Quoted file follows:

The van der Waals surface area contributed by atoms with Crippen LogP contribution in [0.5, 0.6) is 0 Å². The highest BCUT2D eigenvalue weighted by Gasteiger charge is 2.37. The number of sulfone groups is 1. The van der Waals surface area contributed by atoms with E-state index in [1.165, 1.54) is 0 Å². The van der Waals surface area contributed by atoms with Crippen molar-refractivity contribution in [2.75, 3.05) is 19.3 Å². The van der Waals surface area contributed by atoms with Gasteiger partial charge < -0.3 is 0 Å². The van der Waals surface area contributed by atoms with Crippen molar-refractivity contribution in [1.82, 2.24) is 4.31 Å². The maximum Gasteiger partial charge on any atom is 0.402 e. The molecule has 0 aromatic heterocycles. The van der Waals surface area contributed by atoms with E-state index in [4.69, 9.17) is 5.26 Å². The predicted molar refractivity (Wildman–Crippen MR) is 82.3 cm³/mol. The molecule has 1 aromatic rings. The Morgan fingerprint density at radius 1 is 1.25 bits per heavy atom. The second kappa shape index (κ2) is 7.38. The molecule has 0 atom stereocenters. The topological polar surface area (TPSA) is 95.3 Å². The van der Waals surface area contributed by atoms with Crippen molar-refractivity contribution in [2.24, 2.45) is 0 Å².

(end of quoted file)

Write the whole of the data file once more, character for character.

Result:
The van der Waals surface area contributed by atoms with Crippen LogP contribution in [0.5, 0.6) is 0 Å². The highest BCUT2D eigenvalue weighted by Gasteiger charge is 2.37. The number of sulfone groups is 1. The van der Waals surface area contributed by atoms with E-state index in [1.165, 1.54) is 0 Å². The van der Waals surface area contributed by atoms with Crippen molar-refractivity contribution in [2.75, 3.05) is 19.3 Å². The van der Waals surface area contributed by atoms with Gasteiger partial charge < -0.3 is 0 Å². The van der Waals surface area contributed by atoms with Crippen molar-refractivity contribution in [1.82, 2.24) is 4.31 Å². The maximum Gasteiger partial charge on any atom is 0.402 e. The molecule has 0 aromatic heterocycles. The van der Waals surface area contributed by atoms with E-state index in [4.69, 9.17) is 5.26 Å². The predicted molar refractivity (Wildman–Crippen MR) is 82.3 cm³/mol. The molecule has 1 aromatic rings. The Morgan fingerprint density at radius 1 is 1.25 bits per heavy atom. The second kappa shape index (κ2) is 7.38. The molecule has 0 atom stereocenters. The topological polar surface area (TPSA) is 95.3 Å². The van der Waals surface area contributed by atoms with Crippen molar-refractivity contribution in [2.24, 2.45) is 0 Å².